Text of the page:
U.S. home builder confidence in the market for newly built single-family homes increased for a second consecutive month in May, to the highest level since September of 2008, the National Association of Home Builders said Monday. The Housing Market Index [HMI] rose two points to 16 this month, suggesting the worst might be over for builders.
From NAHB: “The fact that the May [Housing Market Index] HMI continued to tick up from April’s five-point increase provides confirming evidence that the improved confidence level was no fluke,” [said] NAHB Chief Economist David Crowe. “This continued increase indicates that home builders feel we’re at or near the bottom of the market and that positive signs lie ahead for builders and potential home buyers, provided that builder access to production credit significantly improves.”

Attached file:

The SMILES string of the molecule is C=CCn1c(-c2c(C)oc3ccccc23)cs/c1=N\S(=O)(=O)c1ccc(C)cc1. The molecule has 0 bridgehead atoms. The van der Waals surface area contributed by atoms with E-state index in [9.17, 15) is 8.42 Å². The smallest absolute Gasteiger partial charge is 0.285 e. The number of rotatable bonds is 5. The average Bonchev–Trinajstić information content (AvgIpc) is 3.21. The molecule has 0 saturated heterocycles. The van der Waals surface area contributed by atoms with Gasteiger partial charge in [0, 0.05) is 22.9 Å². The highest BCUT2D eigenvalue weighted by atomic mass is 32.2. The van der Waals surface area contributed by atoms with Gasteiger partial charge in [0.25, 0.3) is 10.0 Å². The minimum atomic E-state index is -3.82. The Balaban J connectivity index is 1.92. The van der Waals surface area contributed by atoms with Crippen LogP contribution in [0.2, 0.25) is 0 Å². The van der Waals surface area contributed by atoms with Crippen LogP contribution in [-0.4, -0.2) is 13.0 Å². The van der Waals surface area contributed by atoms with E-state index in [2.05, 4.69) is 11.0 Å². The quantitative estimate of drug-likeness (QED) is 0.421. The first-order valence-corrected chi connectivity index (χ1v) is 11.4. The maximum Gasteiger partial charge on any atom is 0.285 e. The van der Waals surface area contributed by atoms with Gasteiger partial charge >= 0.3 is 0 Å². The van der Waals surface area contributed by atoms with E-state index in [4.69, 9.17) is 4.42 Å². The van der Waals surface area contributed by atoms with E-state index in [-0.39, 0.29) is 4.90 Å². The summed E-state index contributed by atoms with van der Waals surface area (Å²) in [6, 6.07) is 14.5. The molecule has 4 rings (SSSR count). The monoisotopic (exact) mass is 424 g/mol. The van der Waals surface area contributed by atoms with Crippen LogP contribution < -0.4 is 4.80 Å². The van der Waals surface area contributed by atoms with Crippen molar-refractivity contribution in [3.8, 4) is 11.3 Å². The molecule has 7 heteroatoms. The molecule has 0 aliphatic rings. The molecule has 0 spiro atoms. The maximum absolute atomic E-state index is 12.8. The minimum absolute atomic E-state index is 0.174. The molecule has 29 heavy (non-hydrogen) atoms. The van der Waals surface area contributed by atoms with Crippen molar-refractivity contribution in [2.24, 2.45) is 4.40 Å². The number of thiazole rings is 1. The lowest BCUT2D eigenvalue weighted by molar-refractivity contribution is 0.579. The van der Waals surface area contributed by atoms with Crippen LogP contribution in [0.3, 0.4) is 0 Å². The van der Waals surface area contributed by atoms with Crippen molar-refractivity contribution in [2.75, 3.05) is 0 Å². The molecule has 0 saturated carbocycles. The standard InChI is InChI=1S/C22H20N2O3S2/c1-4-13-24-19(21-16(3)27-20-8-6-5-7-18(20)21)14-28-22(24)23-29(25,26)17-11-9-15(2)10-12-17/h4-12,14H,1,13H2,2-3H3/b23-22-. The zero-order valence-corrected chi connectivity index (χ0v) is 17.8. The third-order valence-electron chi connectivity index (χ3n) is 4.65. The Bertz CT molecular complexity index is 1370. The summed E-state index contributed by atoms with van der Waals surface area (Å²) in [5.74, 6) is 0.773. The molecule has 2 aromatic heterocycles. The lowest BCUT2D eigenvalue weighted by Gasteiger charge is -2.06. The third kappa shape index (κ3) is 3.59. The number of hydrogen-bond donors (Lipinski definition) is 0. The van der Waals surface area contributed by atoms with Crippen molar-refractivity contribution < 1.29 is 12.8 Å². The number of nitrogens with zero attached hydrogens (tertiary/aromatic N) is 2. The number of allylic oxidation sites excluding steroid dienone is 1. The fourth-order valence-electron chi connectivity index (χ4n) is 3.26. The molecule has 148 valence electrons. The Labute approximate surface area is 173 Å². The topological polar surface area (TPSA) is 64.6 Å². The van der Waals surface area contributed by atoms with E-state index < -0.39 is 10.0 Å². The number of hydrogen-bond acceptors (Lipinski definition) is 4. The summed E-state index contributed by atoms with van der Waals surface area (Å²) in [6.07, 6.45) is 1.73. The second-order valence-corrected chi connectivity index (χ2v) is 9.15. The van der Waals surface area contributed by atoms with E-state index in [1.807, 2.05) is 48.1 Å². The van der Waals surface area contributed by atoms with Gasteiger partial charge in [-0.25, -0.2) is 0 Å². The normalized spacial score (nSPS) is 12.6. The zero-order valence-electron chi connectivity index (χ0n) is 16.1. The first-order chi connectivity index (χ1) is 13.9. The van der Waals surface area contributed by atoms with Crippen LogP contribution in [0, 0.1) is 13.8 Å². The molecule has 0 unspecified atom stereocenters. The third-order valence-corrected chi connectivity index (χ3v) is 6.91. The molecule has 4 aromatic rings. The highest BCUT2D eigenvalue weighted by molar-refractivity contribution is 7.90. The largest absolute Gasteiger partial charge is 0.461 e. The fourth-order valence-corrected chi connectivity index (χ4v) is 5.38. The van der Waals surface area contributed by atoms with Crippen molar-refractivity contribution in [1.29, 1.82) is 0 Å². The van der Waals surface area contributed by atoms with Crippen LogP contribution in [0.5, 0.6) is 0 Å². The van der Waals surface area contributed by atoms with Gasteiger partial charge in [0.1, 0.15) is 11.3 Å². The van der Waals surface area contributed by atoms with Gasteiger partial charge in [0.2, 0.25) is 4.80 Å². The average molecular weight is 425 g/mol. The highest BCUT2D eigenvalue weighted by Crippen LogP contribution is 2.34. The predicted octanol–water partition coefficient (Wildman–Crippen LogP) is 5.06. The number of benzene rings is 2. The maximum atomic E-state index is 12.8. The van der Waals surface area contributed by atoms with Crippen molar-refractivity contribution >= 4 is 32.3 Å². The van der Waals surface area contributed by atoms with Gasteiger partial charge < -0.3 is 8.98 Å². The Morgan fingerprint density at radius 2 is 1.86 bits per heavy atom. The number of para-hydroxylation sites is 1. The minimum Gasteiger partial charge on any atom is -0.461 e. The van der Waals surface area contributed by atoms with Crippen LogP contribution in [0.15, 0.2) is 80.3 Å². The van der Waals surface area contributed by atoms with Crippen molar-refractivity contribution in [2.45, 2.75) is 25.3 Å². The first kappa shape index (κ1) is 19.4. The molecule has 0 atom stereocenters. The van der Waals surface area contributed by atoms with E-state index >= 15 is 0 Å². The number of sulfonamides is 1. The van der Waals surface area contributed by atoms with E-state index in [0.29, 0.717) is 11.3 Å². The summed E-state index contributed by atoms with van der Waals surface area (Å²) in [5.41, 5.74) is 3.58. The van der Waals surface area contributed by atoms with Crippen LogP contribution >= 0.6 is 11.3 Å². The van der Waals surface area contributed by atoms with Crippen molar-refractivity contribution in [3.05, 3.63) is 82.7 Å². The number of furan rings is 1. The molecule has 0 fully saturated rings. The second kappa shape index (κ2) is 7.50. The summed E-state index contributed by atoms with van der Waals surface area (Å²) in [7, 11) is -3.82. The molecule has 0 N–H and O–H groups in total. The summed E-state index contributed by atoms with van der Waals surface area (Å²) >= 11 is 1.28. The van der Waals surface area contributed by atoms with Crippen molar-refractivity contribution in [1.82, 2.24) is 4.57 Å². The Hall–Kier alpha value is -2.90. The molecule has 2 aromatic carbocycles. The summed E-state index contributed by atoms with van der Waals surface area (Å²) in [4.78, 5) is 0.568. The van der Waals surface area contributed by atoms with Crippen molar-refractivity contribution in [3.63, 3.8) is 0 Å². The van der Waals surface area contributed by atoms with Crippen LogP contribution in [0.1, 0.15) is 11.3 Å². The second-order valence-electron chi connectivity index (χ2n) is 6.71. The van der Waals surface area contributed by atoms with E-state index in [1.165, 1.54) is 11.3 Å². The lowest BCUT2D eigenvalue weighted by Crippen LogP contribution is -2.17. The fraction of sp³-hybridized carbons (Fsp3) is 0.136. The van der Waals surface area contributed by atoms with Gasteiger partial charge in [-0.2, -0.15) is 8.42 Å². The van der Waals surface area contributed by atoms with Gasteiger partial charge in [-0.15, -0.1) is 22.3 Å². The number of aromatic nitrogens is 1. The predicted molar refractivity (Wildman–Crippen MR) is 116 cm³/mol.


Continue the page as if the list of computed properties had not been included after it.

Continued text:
Two out of three of the HMI’s component indexes rose in May. The index gauging current sales conditions rose two points to 14, while the index gauging sales expectations for the next six months rose three points to 27. The index gauging traffic of prospective buyers remained unchanged, at 13.Regionally, the Northeast posted a three-point gain in its HMI score, to 18, while the South posted a one-point gain to 18, the West rose four points to 12, and the Midwest held even at 14.
In a separate report, NAHB said Monday its Housing Opportunity Index, or HOI — showed nationwide housing affordability jumped January-March to its highest on record. The median sales price of a new home fell to $201,400 in March, down 12.2% in the past year.
“Builders are responding to what they perceive to be some of the best home buying conditions of a lifetime,” NAHB Chairman Joe Robson said.